Sexing whole human pre-embryos by in-situ hybridization with a Y-chromosome specific DNA probe

J D West, J R Gosden, R R Angell, K M West, A F Glasier, S S Thatcher, D T Baird

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We have used DNA-DNA in-situ hybridization with a DNA probe for the human Y-chromosome to distinguish between male and female human pre-embryos. Both biotinylated and tritiated Y-probes worked well on control cell cultures where 100 interphase nuclei were scored. Morphologically normal pre-embryos could be sexed with confidence with the tritiated Y-probe but the biotin results were less reliable (although only a few pre-embryos were analysed in this way). Early cleavage stage pre-embryos had large nuclei with relatively diffuse Y-bodies and were more difficult to score with the biotinylated Y-probe. Morphologically abnormal pre-embryos often had large nuclei with multiple Y-bodies (presumably polyploid nuclei) or small nuclei with no Y-bodies (possibly fragmenting nuclei). In all, 38 cleaving and two non-cleaving pre-embryos were analysed. The incidence of false positive and false negative cells seen after hybridization of tritiated Y-probes to control lymphocyte cultures suggests that it should normally be possible to distinguish morphologically normal male and female pre-embryos with samples of three to six interphase nuclei.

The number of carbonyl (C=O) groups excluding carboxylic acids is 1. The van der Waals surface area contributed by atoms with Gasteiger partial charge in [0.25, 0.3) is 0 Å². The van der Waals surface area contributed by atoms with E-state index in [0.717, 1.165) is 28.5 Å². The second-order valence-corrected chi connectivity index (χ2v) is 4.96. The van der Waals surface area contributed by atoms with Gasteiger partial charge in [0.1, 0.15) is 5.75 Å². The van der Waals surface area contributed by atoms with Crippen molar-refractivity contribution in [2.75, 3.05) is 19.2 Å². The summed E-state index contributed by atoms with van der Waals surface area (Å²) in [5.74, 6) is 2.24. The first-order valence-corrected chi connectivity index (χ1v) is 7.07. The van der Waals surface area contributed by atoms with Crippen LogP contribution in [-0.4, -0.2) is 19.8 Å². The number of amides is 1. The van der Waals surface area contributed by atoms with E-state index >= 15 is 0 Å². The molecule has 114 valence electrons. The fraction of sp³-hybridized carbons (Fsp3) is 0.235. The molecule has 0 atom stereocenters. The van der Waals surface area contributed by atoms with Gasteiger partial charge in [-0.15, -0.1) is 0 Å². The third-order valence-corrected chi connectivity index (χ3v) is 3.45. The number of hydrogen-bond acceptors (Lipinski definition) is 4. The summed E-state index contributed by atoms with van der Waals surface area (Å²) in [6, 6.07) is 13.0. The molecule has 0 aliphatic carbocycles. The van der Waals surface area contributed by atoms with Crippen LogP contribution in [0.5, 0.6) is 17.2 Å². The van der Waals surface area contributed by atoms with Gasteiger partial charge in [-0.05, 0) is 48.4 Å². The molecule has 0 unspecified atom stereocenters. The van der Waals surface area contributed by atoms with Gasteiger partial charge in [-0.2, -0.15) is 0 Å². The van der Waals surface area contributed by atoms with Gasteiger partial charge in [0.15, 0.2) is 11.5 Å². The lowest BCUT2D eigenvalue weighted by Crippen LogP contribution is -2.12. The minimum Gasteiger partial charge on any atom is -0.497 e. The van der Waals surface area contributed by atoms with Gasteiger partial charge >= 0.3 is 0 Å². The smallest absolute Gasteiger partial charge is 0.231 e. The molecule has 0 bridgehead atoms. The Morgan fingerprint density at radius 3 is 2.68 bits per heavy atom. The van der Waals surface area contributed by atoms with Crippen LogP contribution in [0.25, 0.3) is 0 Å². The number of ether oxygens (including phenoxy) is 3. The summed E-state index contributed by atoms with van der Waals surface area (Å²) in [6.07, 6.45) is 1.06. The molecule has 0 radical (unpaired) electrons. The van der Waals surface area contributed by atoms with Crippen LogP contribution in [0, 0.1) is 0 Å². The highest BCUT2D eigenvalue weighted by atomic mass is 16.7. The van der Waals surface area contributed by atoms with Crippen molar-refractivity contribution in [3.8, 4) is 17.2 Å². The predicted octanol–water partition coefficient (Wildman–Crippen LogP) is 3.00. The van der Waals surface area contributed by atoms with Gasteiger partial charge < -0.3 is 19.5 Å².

Original languageEnglish
Pages (from-to)1010-9
Number of pages10
JournalHuman Reproduction
Issue number8
Publication statusPublished - Nov 1988


  • Blastocyst
  • DNA Probes
  • Female
  • Humans
  • Male
  • Nucleic Acid Hybridization
  • Sex Determination Analysis
  • Y Chromosome


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